American Constitution V. the Articles of Confederation

Topics: United States Constitution, Articles of Confederation, United States Pages: 3 (846 words) Published: May 15, 2006
America's revolution against the British was fought for freedom from high taxation. Many Americans did not approve of the monarchial government of Britain. When the American Revolution ended, America formed a new type of government based on the ideas of republicanism. This idea revolved around the concept that ultimate political authority should be vested in the citizens of the nation. Republicanism was a very radical idea because no government in the past had ever tried or succeeded with the ideas of republicanism. America's first constitution was called the Articles of Confederations and it was drafted in 1777. This constitution only lasted for eleven year because the Federalists wanted to strengthen the government. In 1788, the new Federal Constitution was ratified by all the states except North Carolina and Rhode Island. In Document A, James Madison discusses how the "smallest state in the Union ha[d] obstructed every attempt to reform the government; that little member ha[d] repeatedly disobeyed and counteracted the general authority." The changes proposed by the new constitution only strengthened the initial system of government and proved essential to the survival of the nation.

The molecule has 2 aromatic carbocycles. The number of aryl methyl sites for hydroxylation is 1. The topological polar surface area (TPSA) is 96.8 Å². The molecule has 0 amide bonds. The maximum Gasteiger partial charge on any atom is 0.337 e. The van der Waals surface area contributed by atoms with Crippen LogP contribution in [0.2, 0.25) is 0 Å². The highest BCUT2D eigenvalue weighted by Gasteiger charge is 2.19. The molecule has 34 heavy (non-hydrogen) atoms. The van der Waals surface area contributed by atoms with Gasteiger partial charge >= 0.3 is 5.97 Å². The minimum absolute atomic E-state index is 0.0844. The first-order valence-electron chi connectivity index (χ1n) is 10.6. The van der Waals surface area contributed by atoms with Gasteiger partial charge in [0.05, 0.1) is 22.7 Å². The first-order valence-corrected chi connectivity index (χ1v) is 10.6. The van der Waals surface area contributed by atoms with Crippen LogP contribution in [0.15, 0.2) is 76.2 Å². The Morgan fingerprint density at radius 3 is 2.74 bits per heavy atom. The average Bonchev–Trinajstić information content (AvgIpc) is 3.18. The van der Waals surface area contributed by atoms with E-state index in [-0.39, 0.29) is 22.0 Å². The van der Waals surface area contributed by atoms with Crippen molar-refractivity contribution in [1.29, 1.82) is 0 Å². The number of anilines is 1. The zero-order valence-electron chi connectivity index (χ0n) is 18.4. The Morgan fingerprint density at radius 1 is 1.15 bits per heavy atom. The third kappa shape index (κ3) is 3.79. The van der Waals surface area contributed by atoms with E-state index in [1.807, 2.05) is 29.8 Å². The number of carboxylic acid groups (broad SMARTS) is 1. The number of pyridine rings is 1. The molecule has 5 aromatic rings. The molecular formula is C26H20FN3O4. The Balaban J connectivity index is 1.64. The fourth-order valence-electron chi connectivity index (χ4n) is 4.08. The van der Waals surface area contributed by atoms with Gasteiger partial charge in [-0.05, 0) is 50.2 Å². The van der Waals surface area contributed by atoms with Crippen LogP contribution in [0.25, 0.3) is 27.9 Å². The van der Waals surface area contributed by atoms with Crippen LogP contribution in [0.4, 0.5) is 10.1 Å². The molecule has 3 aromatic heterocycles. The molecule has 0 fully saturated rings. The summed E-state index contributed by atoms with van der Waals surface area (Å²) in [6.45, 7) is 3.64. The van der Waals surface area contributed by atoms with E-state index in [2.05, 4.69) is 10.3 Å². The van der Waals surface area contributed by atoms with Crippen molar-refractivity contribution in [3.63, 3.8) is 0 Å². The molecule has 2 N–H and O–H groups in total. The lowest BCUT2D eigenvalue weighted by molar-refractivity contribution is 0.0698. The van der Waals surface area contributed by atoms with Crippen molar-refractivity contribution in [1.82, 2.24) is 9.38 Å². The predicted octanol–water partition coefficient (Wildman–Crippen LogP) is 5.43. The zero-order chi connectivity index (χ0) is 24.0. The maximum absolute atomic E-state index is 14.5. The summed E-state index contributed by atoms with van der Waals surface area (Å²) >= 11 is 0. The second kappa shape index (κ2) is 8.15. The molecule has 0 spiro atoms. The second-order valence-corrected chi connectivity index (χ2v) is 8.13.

The Articles of Confederation did not support a strong federal government. Many antifederalists did not want the government to have so much control over America. Amending the articles would require the confirmation of every state legislature. Unlike the king of Britain, the antifederalists were against one person ruling America and so they refused to appoint one single president under the Articles of Confederation. This created a weakness in the government. Under the Articles, the individual states would be represented by one to seven delegates with each state holding only one vote in Congress. The Articles gave the individual states more power than the federal government. When Congress needed money, it would have to ask the individual states to contribute money to...
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